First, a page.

ST. PAUL, Minn. –In the visitors’ dressing room at Xcel Energy Center on Saturday night, it wasn’t hard to see that, at this juncture, Braden Holtby is not the self-assured young goaltender who came into the season as the Capitals’ number one.
After going two weeks between starts, Holtby allowed five goals on 11 shots in a 5-3 defeat to the Wild here in his first appearance since Dec. 21. While it’s difficult to fault Holtby for three of the tallies, the 24-year-old has now allowed five goals in each of his past three starts (a combined 68 saves on 83 shots) and he acknowledged that his challenge is to rebuild his confidence.
“It’s all about getting the confidence back, somehow some way,” Holtby said. “If I’m full of confidence I guess I make that fifth goal save that one that could really keep us in the game. That’s the one I really don’t like. That’s the one I need to have. The other four, do what you want on them. Maybe I play them differently maybe they still go in, who knows. But that fifth one is something – I’ll work on the 2-on-1s and make sure I’m better and work on screens obviously.”
This game turned out to be a perfect storm for Holtby. To go two weeks with no game action and then face only one shot in the opening 20 minutes is hardly the type of work that lets a goaltender find a rhythm in a contest. Minnesota scored on its second shot of the game, 2:16 into the second period, when Nino Niederreiter beat Holtby glove side on a shot you’d like to see him have but it also was an opportunity created by mistakes from the Capitals in the offensive and defensive zone.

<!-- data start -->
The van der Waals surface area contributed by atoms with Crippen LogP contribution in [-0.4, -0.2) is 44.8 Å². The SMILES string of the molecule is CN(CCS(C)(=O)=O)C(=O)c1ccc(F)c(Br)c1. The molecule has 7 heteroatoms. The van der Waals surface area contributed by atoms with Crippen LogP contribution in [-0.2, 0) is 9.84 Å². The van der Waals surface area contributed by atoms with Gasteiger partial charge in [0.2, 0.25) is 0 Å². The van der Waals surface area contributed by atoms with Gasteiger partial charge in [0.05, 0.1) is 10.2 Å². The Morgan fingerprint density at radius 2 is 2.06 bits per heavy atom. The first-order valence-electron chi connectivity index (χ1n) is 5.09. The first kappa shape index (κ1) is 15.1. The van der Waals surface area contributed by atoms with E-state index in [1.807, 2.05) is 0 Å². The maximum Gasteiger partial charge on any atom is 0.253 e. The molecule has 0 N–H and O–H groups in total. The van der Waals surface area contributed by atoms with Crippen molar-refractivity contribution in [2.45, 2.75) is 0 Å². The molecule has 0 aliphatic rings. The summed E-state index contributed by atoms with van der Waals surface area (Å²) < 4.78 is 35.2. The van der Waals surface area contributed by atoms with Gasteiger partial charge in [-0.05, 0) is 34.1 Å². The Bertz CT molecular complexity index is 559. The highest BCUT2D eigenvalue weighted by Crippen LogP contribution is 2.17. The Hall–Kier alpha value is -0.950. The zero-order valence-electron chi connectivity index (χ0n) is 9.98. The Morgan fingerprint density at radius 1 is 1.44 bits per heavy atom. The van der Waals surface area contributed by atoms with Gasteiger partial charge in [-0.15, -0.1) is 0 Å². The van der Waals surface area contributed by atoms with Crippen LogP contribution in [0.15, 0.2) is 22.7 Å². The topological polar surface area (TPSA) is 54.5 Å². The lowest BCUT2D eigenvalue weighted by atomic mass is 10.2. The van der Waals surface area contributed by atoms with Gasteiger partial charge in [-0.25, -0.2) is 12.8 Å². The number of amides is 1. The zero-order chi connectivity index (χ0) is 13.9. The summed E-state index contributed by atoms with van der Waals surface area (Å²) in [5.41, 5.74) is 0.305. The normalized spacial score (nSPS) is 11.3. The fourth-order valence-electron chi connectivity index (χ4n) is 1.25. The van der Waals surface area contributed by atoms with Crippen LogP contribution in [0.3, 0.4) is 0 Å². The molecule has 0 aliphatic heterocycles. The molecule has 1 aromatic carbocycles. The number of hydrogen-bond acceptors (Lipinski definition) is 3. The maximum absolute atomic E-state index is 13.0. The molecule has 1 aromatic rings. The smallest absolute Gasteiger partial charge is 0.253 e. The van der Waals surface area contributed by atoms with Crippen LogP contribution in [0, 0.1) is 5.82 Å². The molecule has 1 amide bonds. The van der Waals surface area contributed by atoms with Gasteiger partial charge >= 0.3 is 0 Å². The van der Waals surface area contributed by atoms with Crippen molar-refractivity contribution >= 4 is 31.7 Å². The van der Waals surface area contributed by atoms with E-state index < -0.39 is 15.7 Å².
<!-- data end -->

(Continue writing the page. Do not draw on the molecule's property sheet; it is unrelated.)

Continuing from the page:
Holtby never saw either of the next two goals, both power-play tallies by Ryan Suter through a screen created by Dany Heatley. The fourth Wild goal, another on the power play, came on a fluky bounce.
But the fifth goal, when Suter scored on a 2-on-1 with Clayton Stoner, Holtby saw as evidence that he’s not where he needs to be mentally.
Confidence “always takes a hit if things aren’t going well. I don’t think it’s at a low by any means, I still believe in myself. But throughout the game you start — you’re not fielding many shots,” Holtby said. “A play like that comes and I don’t get over far enough on the angle. Overthink it, think he’s going back again with the pass and he beats me short side. It’s just those things that I need to have the confidence in myself that I can square up to him and I still have the ability to get back if he passes.”
Now comes a test of the coaching staf, which must find a way to help Holtby out of this slump. The problem is with the Capitals now having lost four straight and seven of nine, can they give him the playing time he needs to find his footing again.
“It’s like everybody, you help a guy fight through it, that’s what being a pro is about,” Coach Adam Oates said. “You have your moments where you struggle and it’s for the other guys to help him through it, the team to help him through it no matter who it is. We’re going through a lousy stretch right now where we’ve played some good hockey and we’re getting lousy results. Eleven shots on the road should be good enough. It’s not so we’ve got to figure out another way to play that much better.”